Fluorescence

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Transcript Fluorescence

Fluorescence
Monica
Definitions

Incandescence: light produced when electrons
flow through a filament and bump into its atoms,
releasing mostly heat and some light (1, p 83)
 Luminescence: “emission of light” from a
“substance below the temperature of
incandescence,” or “cold light” (2)
 Fluorescence: “ the conversion of one color of
light to another” (1, p 72)
A “Light” Review

UV light of higher
energy than visible
light
 “Black light” not
actually black; coating
on bulb filters visible
light, so UV light let
through it
Shedding Light on Light

When light energy hits a substance, several
outcomes are possible (1, p 86)
– Substance absorbs light
– Usually, light converted into “molecular
agitation” (heat)
– Light reflected (ex. mirror)
– Light passes through (ex. glass) but is refracted
(bent)
What Causes Fluorescence?

When photon of UV light hits molecule of
fluorescent substance, it absorbs the light and
electrons of the substance are excited and jump to
higher energy level (1, p 87)
 Electrons remain there for a few billionths of a
second before falling back to their lower-energy
orbit
 At its return, each electron reemits a portion of the
light it absorbed, but in visible spectrum
More on Fluorescence

Fluorescence is visible as soon as substance is
exposed to UV light and stops as soon as
stimulating light is removed (2)
 “Emitted fluorescent light has less energy (is redshifted) than the exciting light” (1, p 82)
 This phenomenon is called Stokes’s Shift, named
for George G. Stokes, who discovered
fluorescence (1, p 77, 82)
Fluorescent Minerals
Applications in Geology

Helps in the identification of minerals
 Aids in finding the location of large
deposits of certain minerals
 Useful in distinguishing between natural
and synthetic gems
Forensics




When skin contacts most
surfaces, leaves amino
acids (1, p 87)
Ninhydrin applied and
reacts with amino acids
Fluoresces under UV light
“more sensitive and useful
than the traditional blackpowder method of
detecting fingerprints”
Medical Uses
Fluorescent dyes used to “tag” proteins and
antibodies (1, p 92)
 Allowed further study on rheumatic fever
and other diseases, as well as of proteins
 However, limiting—could only be used on
dead tissue, as dyes and images could not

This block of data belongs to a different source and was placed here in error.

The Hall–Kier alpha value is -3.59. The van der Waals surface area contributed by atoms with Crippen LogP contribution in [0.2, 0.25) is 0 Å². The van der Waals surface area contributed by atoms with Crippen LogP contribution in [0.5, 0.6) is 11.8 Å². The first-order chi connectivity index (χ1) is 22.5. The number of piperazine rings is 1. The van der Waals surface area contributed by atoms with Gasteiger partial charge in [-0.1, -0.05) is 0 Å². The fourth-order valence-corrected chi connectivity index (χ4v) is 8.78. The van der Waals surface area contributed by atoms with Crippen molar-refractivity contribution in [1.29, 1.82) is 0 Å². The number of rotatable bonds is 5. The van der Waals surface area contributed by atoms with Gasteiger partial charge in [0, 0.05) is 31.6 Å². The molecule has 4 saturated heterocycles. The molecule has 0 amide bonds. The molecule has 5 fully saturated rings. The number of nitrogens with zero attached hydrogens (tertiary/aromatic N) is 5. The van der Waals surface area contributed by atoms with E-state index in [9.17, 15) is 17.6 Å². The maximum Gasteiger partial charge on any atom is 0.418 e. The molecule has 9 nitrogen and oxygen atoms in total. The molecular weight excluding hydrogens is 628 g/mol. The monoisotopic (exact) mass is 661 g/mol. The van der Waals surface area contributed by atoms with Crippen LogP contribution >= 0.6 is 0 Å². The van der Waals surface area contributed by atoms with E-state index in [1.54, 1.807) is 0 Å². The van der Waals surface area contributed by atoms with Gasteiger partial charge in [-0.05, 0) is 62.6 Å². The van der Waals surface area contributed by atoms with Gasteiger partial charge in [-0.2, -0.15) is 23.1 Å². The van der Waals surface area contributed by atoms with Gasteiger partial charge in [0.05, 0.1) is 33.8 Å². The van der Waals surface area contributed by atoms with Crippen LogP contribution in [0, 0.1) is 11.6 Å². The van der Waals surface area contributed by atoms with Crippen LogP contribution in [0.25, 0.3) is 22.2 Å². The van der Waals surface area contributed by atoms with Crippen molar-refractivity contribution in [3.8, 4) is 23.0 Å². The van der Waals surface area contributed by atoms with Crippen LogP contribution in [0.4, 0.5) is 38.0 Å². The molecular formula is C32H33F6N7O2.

penetrate deeply without being invasive

The Green Fluorescent
Protein (GFP)

Found in Aequorea
jellyfish (1, p 106)
 Uses traditional
luciferin/luciferase
method of
bioluminescent light
production (69)
 That produces blue
light (72)
GFP

Before blue light visibly emitted, absorbed
by the GFP and reemitted as green light
(105)
 Revolutionary discovery
 Could transfer this gene to other species,
and it would be expressed (121)
 Penetrated much deeper than dyes and
allowed study of living tissue (156-157)
More on the GFP

Can attach GFP to specific types of cells or
parts of cells, so only those sections are
fluorescent (160)
 Altered the GFP to create other colors and
brighter glows (141-143)
 Has been used in plants, worms, frogs, fish,
mice, goats, rabbits, monkeys, flies, beetles,
lampreys, and yeast (127)
Fluorescent Mouse
Uses of GFP
Became a “tool widely used in biomedical
research” (1, p 73)
 Monitor calcium levels in living organisms
(1, p 156-157)
 Examine the progression of Alzheimer’s
plaques in a living mouse brain (1, p 91)
 Watch development of tumors (1, p 54)

Further Uses

Examine sections of brain more closely (1, p 202)
 Develop better understanding of olfactory system
(1, p 208)
 Beginning to develop technology that can be
controlled purely by thought (1, p 224)
 Aim to “develop brain-machine interfacing to a
point where people who no longer have the ability
to move by their own volition can control
prosthetic devices” (1, p 225)
Fluorescence
Recreation

Alba—genetically
engineered rabbit
designed as art and
displayed in 2000 (1, p
157)
 GloFish—genetically
engineered zebrafish
sold commercially in
2002 (1, p 159)
Sources
1. Pieribone, V., Gruber, D. F. Aglow in the Dark: The Revolutionary
Science of Biofluorescence; The Belknap Press of Harvard
University Press: Cambridge, Massachusetts, and London, England,
2005.
2.
Photos:
-title page:
http://www.beseenonabike.co.uk/acatalog/Fluorescence_in_various_
sized_CdSe_quantum_dots.png
More Sources
-electromagnetic spectrum:
http://zebu.uoregon.edu/~imamura/122/images/electromagneticspectrum.jpg
-fluorescent minerals:
http://www.acceleratingfuture.com/michael/blog/images/fluorescent_m
inerals.jpg
-Aequorea jellyfish:
http://elnoticierocientifico.blogia.com/upload/20081204182613-gfp5cgfp-aequorea-victoria-1.jpg
-Fluorescent mouse:
http://foreignerinformosa.typepad.com/the_foreigner_in_formosa/2006
/01/taiwanese_scien.html
Additional Sources
-Mouse with brain tumor:
http://foreignerinformosa.typepad.com/photos/uncategorized/fluoresce
nt_mouse_with_brain_tumor.jpg
-Neurons:
http://forum.richarddawkins.net/viewtopic.php?f=5&t=27935
-Alba the rabbit:
http://www.ekac.org/swissprot/sptlt011_2.jpg
-GloFish:
http://www.bio.davidson.edu/people/kabernd/seminar/2004/GMevents/
WW/glosfishpic2.jpg